The United States Securities and Exchange Commission (SEC) eventually rejected finance company VanEck’s request to create an exchange-traded spot bitcoin fund (ETF). So far only futures ETFs are authorized, and this will continue at least until next year.
The SEC’s announcement coincided with significant profit-taking in the BTC market after its all-time high, and contributed to the price falling 5% at the weekly close.
Since the approval of the ProShares BTC futures-based ETFs, SEC executives – notably its chairman, Gargy Gensler – have been questioned for their resistance to spot BTC funds; some of those pressures, in fact, came from within the US Congress.
However, the agency decided to stop deferring one of the longest-standing requests on its file and ultimately rejected it. The arguments presented by the SEC reopen the controversy; in their view, such an ETF does not prevent fraudulent practices or protect investors or the public interest.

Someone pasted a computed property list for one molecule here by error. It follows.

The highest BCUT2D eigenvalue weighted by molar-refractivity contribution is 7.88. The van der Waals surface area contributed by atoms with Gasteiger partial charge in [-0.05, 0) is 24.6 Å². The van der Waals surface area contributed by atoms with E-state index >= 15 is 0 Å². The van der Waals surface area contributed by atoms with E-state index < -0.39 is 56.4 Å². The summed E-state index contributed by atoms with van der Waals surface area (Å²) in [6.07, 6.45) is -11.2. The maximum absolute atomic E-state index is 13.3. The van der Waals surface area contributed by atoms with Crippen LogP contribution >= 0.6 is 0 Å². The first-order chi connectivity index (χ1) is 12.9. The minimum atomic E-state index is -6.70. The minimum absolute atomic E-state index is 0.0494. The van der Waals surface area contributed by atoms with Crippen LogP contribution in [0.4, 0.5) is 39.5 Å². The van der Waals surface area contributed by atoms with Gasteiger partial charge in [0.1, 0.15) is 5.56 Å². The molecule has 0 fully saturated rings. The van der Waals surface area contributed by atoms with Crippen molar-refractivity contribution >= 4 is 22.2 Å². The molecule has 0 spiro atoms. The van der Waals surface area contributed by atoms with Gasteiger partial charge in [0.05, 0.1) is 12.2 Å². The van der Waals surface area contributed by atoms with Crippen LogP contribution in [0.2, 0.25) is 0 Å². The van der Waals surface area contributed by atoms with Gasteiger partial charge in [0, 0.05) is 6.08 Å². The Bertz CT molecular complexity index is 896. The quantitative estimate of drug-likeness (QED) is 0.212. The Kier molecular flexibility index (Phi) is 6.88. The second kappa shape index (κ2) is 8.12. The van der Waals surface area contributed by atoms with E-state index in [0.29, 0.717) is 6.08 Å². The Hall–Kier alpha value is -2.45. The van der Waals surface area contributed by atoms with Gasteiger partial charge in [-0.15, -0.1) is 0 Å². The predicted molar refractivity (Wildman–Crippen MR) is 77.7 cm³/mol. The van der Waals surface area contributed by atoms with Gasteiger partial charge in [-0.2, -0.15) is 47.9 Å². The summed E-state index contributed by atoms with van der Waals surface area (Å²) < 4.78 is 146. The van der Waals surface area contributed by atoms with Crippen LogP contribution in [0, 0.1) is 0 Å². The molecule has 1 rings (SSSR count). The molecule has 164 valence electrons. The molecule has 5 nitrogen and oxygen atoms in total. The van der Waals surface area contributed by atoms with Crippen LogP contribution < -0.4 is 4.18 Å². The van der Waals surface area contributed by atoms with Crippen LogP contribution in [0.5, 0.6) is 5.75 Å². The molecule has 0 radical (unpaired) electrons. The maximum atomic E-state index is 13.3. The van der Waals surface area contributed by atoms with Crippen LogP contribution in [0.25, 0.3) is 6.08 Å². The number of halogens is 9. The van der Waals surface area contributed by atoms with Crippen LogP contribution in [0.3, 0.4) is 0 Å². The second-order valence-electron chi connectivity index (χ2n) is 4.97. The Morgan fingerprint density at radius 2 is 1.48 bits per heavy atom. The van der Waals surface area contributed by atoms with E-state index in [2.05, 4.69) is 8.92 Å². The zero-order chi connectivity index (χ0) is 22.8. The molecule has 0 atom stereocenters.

“It is essential for an exchange that is trading a derivatives product to enter into a surveillance agreement with the markets that trade the underlying assets so that the listed exchange has the ability to obtain the information necessary to detect, investigate and deter fraud and manipulation of the market, as well as violations of exchange rules and applicable federal securities laws and rules,” reads the statement filed by the SEC.
The agency’s announcement came 2 days before its deadline to respond to VanEck’s request. The finance company had submitted all the corresponding documentation in the Federal Register on March 19 of this year, and the SEC requested two extensions to make its decision, in April and September. After 240 days, she was forced to make a decision.